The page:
Dual bills could bring new ‘open container’ entertainment districts to Cincinnati

COLUMBUS, Ohio — The Ohio Senate has passed a bill to allow people to carry alcoholic beverages outside as they visit restaurants and bars in certain designated areas.

The proposal would allow cities with populations of more than 35,000 to create entertainment districts, where Ohio’s open container law wouldn’t apply.

Patrons with a beer or alcoholic drink from one of the district’s establishments could carry it with them outside as they visit other district businesses. The size of the municipal entertainment districts could not exceed a half mile.

The measure’s sponsor — Democratic Sen. Eric Kearney of Cincinnati — says the bill is meant to promote tourism and economic development. It passed on a 31-0 vote Tuesday.

State representatives Louis Blessing III and Denise Driehaus have a similar bill before the Ohio House of Representatives.

House Bill 598 would allow municipal corporations with a population of 50,000 or more to create entertainment districts and exempt persons within that district from the open container law.

“As a frequent visitor to New Orleans, I have personally seen the economic advantages that such entertainment districts bring about,” Blessing said in earlier release. “With proper law enforcement in place, I am confident that we can revitalize Ohio’s cities in ways unimaginable just a decade ago. An entertainment district will create another incentive for Ohioans to patronize local businesses, and local governments indirectly, while having a great time in the process.”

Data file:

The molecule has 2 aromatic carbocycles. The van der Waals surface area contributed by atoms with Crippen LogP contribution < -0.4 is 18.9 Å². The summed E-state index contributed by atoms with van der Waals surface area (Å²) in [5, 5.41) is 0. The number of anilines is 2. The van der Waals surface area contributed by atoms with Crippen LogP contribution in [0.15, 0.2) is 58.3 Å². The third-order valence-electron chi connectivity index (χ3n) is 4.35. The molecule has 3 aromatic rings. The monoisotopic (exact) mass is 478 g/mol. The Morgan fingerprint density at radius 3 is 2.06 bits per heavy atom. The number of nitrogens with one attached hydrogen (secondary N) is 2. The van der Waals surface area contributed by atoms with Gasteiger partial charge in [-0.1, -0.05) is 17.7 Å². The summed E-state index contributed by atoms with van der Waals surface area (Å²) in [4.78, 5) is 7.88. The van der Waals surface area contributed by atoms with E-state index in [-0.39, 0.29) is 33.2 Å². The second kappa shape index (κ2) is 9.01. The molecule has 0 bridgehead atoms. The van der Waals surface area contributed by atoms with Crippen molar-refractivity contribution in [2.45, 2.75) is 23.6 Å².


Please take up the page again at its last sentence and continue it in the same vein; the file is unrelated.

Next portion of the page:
HB 598 also outlines the process by which local businesses could apply to be exempt from open container laws.

Both representatives said the power to create these zones would be up to the local municipalities.

“Think about a space like The Banks, were people could move from restaurant to restaurant,” Driehaus said.

Driehaus said if they were able to get both the House and Senate versions of the bill amended and passed, it could theoretically allow Cincinnati to create such an entertainment district in time for the All Star Game in 2015.

However, legislative officials said it appears unlikely to be taken up during the lame duck session. Driehaus said she and Blessing plan on reintroducing the bill early in the next General Assembly should they have to.

She said that even if a finished bill is not completed in time, Cincinnati and the Reds could use temporary festival permits to allow for open container zones during Opening Day and the All Star Game.